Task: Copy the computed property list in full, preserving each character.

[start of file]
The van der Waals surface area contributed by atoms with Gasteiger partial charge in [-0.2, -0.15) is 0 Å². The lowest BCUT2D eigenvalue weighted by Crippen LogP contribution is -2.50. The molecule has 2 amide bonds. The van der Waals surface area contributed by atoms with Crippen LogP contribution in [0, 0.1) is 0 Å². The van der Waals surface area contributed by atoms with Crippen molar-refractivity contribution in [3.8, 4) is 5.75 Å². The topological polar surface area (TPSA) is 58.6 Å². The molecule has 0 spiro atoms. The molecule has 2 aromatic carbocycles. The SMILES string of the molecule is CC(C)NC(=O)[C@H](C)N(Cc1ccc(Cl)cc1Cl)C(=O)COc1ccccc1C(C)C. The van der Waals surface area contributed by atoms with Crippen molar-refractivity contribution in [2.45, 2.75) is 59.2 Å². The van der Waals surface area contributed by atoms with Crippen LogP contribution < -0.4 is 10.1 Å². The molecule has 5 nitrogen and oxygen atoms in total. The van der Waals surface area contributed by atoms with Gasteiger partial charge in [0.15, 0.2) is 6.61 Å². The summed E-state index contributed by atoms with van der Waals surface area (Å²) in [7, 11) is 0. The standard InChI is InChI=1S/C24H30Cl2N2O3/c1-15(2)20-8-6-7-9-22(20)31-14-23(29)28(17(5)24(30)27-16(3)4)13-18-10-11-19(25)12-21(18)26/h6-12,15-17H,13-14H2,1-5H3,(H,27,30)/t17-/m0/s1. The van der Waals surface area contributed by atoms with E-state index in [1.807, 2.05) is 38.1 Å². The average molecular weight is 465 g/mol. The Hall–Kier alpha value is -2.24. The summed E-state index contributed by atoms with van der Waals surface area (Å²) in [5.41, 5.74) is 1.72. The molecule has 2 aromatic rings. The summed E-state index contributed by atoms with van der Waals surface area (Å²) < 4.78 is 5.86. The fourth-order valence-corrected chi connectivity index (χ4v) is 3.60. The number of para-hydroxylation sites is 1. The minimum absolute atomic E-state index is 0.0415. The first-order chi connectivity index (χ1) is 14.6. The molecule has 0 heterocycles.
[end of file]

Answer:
The van der Waals surface area contributed by atoms with Gasteiger partial charge in [-0.2, -0.15) is 0 Å². The lowest BCUT2D eigenvalue weighted by Crippen LogP contribution is -2.50. The molecule has 2 amide bonds. The van der Waals surface area contributed by atoms with Crippen LogP contribution in [0, 0.1) is 0 Å². The van der Waals surface area contributed by atoms with Crippen molar-refractivity contribution in [3.8, 4) is 5.75 Å². The topological polar surface area (TPSA) is 58.6 Å². The molecule has 0 spiro atoms. The molecule has 2 aromatic carbocycles. The SMILES string of the molecule is CC(C)NC(=O)[C@H](C)N(Cc1ccc(Cl)cc1Cl)C(=O)COc1ccccc1C(C)C. The van der Waals surface area contributed by atoms with Crippen molar-refractivity contribution in [2.45, 2.75) is 59.2 Å². The van der Waals surface area contributed by atoms with Crippen LogP contribution < -0.4 is 10.1 Å². The molecule has 5 nitrogen and oxygen atoms in total. The van der Waals surface area contributed by atoms with Gasteiger partial charge in [0.15, 0.2) is 6.61 Å². The summed E-state index contributed by atoms with van der Waals surface area (Å²) in [7, 11) is 0. The standard InChI is InChI=1S/C24H30Cl2N2O3/c1-15(2)20-8-6-7-9-22(20)31-14-23(29)28(17(5)24(30)27-16(3)4)13-18-10-11-19(25)12-21(18)26/h6-12,15-17H,13-14H2,1-5H3,(H,27,30)/t17-/m0/s1. The van der Waals surface area contributed by atoms with E-state index in [1.807, 2.05) is 38.1 Å². The average molecular weight is 465 g/mol. The Hall–Kier alpha value is -2.24. The summed E-state index contributed by atoms with van der Waals surface area (Å²) in [5.41, 5.74) is 1.72. The molecule has 2 aromatic rings. The summed E-state index contributed by atoms with van der Waals surface area (Å²) < 4.78 is 5.86. The fourth-order valence-corrected chi connectivity index (χ4v) is 3.60. The number of para-hydroxylation sites is 1. The minimum absolute atomic E-state index is 0.0415. The first-order chi connectivity index (χ1) is 14.6. The molecule has 0 heterocycles.